Post Politics Hour
Friday, August 18, 2006; 12:00 PM
Don't want to miss out on the latest in politics? Start each day with The Post Politics Hour. Join in each weekday morning at 11 a.m. as a member of The Washington Post's team of White House and Congressional reporters answers questions about the latest in buzz in Washington and The Post's coverage of political news.
Washington Post Congressional reporter Jim VandeHei was online Friday, August 18, at Noon ET to discuss the latest in political news.
Jim VandeHei: sorry for the delay, folks. just getting back from ohio, where i was talking to married moms. get your mind out of the gutter - it was for today's story.
Arlington, Va.: Glad to see that there is at least one Republican who can profusely apologize for a racial slur. One of the Republican candidates for Katherine Harris' seat said some disparaging things about the ability of black people to swim. He sounded like an idiot, and he knew it. He apologized shortly thereafter. Did not blame it on a hairsyle, or his staffers. So, do you think George Allen was glad that the Ramsey murder blew him out of the headlines?
Jim VandeHei: i am certain george allen would love for this to blow over as quickly as possible. particularly when you are a strong favorite to win, you don't want to hand a great political issue to your opponent on a silver platter. i wonder how much of a political life the issue has. love to hear your thoughts on that one.
Herndon, Va.: Listening to Tony Snow tell it, the economy couldn't be any better for the average American. Well, I have a child starting college this fall and we have just finished paying quite a substantial amount of money for his tuition, books, computer that meets the school's specs, software and so on. I also am having to stop contributing to my 401k because with the energy inflation, I am forced to now divert that money to gas and heating for this winter. My income is now less than my cost to live -- which is just average middle class. I also work in defense contracting and it is very possible we will not win our recompete since one of the bidders is a company that uses engineers from India and can underbid us by at least 40 percent -- and this will leave me (and others) unemployed at this wonderful time. Will it take a repeat of the 1960s riots before the media begins to report on the severity of our how average people are struggling to survive?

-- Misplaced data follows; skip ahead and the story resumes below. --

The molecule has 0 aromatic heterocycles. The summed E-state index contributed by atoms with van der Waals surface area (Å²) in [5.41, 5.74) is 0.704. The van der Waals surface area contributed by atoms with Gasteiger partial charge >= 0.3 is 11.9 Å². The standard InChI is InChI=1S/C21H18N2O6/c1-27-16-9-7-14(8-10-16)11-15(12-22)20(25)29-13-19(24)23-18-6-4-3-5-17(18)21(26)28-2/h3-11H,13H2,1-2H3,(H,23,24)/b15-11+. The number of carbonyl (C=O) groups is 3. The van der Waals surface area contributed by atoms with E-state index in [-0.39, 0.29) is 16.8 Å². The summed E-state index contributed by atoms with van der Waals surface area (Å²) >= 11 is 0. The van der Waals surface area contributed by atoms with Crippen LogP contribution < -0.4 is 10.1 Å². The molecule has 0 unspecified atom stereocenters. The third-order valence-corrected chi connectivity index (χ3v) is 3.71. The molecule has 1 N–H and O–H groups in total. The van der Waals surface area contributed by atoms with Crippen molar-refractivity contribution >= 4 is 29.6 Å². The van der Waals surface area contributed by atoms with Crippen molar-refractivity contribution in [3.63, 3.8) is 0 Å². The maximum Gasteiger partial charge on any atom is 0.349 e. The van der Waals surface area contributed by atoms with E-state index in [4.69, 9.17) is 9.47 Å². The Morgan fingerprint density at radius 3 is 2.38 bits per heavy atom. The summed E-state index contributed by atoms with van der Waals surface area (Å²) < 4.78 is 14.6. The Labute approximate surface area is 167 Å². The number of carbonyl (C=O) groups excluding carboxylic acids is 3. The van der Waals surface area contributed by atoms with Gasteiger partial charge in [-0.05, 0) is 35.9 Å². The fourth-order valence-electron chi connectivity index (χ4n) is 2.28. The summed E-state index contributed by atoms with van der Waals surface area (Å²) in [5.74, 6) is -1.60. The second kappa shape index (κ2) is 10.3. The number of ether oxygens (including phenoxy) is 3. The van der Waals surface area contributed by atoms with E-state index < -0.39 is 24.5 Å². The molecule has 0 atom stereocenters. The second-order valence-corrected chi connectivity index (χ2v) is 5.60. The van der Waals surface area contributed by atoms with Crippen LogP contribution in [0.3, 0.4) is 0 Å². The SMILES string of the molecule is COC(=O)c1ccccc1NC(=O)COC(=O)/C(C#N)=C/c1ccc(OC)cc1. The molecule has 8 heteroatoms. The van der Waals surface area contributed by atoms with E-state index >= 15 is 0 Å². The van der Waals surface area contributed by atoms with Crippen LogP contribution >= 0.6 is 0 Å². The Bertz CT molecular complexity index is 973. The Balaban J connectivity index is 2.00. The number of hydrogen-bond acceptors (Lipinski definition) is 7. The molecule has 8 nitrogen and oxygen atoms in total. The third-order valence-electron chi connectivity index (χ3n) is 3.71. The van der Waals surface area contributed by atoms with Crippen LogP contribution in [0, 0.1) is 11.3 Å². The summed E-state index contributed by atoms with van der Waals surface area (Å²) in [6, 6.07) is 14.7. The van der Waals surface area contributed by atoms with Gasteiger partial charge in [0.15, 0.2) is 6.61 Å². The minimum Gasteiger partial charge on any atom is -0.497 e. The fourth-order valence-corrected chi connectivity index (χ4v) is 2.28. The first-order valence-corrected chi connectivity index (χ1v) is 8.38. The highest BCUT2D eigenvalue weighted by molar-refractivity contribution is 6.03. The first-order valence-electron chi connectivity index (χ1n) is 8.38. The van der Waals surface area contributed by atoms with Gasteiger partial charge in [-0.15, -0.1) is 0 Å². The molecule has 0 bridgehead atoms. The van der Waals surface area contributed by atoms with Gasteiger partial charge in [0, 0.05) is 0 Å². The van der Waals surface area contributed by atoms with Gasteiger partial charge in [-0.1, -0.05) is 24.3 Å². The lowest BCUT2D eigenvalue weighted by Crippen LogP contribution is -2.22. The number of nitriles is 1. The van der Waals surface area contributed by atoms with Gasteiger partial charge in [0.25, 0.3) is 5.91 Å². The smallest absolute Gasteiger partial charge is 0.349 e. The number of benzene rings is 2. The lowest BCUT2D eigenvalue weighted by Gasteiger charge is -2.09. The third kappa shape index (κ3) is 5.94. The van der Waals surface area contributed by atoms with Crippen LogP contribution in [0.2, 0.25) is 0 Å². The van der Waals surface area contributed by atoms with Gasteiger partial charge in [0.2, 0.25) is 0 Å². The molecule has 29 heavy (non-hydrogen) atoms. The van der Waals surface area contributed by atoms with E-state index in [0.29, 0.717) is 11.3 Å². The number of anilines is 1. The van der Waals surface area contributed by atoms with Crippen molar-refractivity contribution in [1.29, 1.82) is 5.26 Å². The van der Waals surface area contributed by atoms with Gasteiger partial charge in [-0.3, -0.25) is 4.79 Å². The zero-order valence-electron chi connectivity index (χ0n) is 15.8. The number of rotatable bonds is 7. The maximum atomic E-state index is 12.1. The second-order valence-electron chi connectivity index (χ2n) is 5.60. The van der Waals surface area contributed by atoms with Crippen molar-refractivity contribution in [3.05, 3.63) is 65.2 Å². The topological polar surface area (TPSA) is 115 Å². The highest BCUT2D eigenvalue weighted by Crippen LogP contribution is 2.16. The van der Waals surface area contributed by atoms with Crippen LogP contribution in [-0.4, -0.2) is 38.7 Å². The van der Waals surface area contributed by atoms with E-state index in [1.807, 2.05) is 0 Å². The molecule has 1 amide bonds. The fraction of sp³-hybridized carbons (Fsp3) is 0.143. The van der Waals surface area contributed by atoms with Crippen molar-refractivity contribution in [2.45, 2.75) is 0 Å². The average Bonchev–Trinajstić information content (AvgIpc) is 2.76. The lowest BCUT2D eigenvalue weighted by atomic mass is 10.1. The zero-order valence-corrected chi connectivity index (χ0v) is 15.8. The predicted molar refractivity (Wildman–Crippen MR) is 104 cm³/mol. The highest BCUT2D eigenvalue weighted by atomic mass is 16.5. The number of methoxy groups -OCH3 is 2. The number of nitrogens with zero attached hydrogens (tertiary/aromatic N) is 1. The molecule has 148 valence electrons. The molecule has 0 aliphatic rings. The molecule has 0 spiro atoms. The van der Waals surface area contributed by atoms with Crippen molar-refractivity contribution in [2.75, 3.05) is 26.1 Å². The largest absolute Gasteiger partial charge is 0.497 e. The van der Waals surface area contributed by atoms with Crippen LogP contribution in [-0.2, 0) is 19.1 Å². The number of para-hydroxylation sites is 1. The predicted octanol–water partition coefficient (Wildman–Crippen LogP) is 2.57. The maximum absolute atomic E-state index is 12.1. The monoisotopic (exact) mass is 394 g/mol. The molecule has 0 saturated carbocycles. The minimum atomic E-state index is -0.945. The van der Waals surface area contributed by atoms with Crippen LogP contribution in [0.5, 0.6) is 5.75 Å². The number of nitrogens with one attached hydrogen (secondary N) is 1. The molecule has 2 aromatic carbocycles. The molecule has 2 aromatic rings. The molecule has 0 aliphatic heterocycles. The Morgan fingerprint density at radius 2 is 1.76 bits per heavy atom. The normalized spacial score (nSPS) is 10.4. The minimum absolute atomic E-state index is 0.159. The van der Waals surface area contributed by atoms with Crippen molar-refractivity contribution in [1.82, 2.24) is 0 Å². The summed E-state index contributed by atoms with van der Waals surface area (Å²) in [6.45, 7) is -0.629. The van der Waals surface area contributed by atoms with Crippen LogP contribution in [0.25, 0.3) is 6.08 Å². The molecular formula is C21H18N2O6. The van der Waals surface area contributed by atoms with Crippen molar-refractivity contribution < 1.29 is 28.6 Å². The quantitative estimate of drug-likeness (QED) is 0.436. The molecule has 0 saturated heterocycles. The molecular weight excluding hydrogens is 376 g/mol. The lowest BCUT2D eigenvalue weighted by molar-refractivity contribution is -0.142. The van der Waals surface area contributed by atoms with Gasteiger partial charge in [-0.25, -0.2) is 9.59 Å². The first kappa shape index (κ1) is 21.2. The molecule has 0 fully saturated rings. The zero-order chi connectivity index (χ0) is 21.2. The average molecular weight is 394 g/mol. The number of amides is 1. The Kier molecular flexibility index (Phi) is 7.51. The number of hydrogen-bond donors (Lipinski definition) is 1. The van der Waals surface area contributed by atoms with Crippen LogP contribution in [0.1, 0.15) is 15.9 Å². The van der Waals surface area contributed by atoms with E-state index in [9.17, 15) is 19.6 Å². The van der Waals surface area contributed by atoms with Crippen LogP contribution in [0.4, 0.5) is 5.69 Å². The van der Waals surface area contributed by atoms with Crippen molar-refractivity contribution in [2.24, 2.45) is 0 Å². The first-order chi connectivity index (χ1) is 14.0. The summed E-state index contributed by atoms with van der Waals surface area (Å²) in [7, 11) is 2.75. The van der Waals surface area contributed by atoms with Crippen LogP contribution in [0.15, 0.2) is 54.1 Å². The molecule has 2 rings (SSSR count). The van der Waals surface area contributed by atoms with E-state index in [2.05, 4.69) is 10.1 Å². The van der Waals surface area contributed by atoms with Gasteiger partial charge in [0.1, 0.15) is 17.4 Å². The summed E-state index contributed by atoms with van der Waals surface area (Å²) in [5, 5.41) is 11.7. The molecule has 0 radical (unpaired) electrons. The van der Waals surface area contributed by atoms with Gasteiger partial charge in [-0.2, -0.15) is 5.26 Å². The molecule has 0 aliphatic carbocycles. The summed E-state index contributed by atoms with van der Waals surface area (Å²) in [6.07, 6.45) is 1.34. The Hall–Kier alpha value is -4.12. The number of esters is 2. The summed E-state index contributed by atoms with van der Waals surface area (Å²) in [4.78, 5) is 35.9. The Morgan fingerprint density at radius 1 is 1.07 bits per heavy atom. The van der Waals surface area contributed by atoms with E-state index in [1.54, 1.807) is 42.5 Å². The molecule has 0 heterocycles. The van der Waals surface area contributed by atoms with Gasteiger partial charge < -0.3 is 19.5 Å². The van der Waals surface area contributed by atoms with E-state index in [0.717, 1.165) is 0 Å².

Jim VandeHei: first off sorry, for your economic struggles. i am not breaking any news hear when i report that it is tale of two economies in the country. if you make a good wage in a growth industry, you are doing quite well. the economy is growing a pretty healthy clip, the stock market is doing well by historical standards, the housing market is starting to even out but grew so much that many people have a nice chunk of equity in their home, and second home, and so on. but if you dont have stock, are not in an industry where wages are rising rapidly or pulled a lot of cash out of the the value of your house, times are much tougher. if you believe the polls, most people think bush has not done a good job on the economy. tony snow, i presume, is quite rich from his former profession, so he obviously falls into the first category. you, it sounds, fall into the later. the elections this year give you a choice at least at the margins: dems have promises to repeal some of the bush tax cuts; republicans vow to keep them.
Biloxi, Miss.: Concerning Sen. Allen: I don't think someone can use such a word unless he knows what it means. It's not like you just pull that word out of thin air.
Jim VandeHei: passing along comment
San Bernardino, Calif.: I am not from Virginia, but George Allen is a real buffoon. You asked about the shelf life about his gaffe. It may or may nor hurt him in Virginia... but in the "real world," the rest of America, he's toast. The man has a history of loving the Confederate Flag. Now he uses racial slurs! Adios George!
Jim VandeHei: more comment